Sunday, February 23, 2014

This Blog is Back Up and Running. No More Spam.

I have changed the settings and cleaned up as much as I could to make it readable once again.

Hope to see all of you here soon.

Thanks for your continued support.

Thursday, December 27, 2012

Counting Down From Destruction and Looking Forward to Redemption; On an Interesting Custom of Romaniot (and many Sephardim too).

"Corfu ketuboth are distinguished for using double dating, the year since creation and the year since the destruction of the Temple. The two dates on this ketubah read at the wedding of Yani, the son of Raphael De Osmo, and Esther, daughter of David De Mordo, are 5573 and 1745. The decoration is calligraphic, inscribing verses from the Books of Isaiah and Ruth which speak of bridegroom, bride, rejoicing, and blessings, (Ketubah, Corfu, 3 Heshvan, 5573 (1812), Hebraic Section, Library of Congress Photo)".

(photo and description of Ketubah graciously provided by Mary Raz from the "Greek Jews" group on Facebook).

The custom of calculating the years since the destruction of the Temple seems to have been a widespread one across the Balkans. Both Sephardim and Romaniotes prided themselves on their roots from the exiles of Jerusalem (Sephardim would often refer to 'The exiles from Jerusalem that is in Sepharad', mentioned in Obadiah, while Romaniotes and Italkim [like De Rossi, for instance] cited oral tradition that they arrived in the area as Titus' slaves after the destruction of the Second Jewish Commonwealth in 70 CE).

When Eliezer ben Yehuda began  his Zionist project of reviving Hebrew as a spoken language, he encountered strong Sephardic support. This community, which people like A. Papo in his Sephardim in the United States, dubbed 'zionist in nature', was enthusiastic about such a project. 

Philologos writing in the Forward newspaper:

...Yet when Ben-Yehuda began publishing his weekly Hebrew newspaper Hatsvi in Jerusalem in the autumn of 1884, the date on its first issue was, “Friday, 5 Heshvan, 1816 years since the destruction of the Temple, 5645.” (There was no Gregorian date at all.) This formula was followed in the first seven issues of Hatsvi, after which “5645” was dropped. From then on, the only year on the masthead referred to the destruction of the Second Temple, which Ben-Yehuda chose to date to the beginning of the Romans’ siege of Jerusalem in 68 C.E. rather than to their final victory in 70. In everything else that he published, including his monumental 16-volume dictionary, he followed the same system.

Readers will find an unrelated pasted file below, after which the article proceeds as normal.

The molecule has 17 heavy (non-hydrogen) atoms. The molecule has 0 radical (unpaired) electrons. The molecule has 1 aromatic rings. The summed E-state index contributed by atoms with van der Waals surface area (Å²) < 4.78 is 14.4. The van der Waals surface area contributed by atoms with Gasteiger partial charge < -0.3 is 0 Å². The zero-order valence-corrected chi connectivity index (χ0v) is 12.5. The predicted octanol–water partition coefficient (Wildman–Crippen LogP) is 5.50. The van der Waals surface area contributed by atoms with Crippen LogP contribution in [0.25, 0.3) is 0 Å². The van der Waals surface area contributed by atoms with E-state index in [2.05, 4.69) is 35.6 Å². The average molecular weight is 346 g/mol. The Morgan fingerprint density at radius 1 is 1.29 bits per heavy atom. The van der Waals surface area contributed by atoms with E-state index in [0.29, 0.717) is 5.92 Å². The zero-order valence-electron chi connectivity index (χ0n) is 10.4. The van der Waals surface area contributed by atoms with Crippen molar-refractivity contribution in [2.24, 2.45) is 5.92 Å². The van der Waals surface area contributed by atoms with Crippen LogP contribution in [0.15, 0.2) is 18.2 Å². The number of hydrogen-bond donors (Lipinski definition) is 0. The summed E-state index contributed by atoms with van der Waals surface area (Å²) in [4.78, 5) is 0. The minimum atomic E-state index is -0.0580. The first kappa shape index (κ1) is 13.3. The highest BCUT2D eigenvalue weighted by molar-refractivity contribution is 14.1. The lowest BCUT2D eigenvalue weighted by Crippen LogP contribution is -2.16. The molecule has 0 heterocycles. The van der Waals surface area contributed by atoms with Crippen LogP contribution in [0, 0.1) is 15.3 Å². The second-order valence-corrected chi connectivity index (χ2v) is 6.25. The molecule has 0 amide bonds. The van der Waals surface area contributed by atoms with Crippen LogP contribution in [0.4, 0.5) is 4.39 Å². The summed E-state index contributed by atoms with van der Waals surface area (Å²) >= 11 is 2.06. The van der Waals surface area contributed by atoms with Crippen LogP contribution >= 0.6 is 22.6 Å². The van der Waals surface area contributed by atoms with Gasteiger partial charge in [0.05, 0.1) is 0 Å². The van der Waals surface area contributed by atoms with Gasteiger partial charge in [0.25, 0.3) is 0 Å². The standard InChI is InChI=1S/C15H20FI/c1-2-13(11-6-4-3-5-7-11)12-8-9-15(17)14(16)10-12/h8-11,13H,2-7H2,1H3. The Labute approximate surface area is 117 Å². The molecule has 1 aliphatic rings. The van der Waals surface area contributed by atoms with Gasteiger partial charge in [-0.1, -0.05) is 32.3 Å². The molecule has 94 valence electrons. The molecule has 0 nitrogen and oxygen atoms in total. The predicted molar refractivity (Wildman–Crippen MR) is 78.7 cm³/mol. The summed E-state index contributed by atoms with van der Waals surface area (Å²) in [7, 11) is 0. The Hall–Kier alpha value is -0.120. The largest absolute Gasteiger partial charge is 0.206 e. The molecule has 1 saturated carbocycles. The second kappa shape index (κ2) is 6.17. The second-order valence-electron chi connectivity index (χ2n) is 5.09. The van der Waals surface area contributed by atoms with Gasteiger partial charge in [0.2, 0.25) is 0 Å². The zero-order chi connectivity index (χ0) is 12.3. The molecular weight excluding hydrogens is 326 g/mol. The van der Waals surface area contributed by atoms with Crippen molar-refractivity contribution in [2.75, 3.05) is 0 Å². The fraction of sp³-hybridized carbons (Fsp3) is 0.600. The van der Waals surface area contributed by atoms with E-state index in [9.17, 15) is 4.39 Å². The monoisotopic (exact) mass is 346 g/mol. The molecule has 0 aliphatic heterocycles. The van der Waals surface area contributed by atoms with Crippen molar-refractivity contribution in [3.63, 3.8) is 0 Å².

Ben-Yehuda was an ardently nationalistic Zionist and an equally ardently anti-religious secularist, and his method of dating served both ideologies, replacing a chronology that started with God’s creation of the world with one that started with the loss of Jewish political independence in antiquity. And yet, just as he was always looking for justifications in Hebrew sources for his many linguistic innovations, so was his dating rooted in the past. Counting the years from the destruction of the Temple was actually quite common among Jews in the early centuries of the Christian era and was a system used in many ancient Hebrew documents and contracts. Although its year zero was eventually replaced by that of Creation, traces of it can still be found in Sephardic and Yemenite prayer books. Thus, for example, in some Sephardic liturgies for the fast day of the Ninth of Av, the day of mourning for the Temple, there is the passage: “Alas for the destruction of the Temple! Alas for the burning of the Torah! Alas for the murder of righteous Jews! Alas for the sorrow of the Messiah [in having his coming delayed]! Today is ______ number of years since the destruction of our holy shrine.”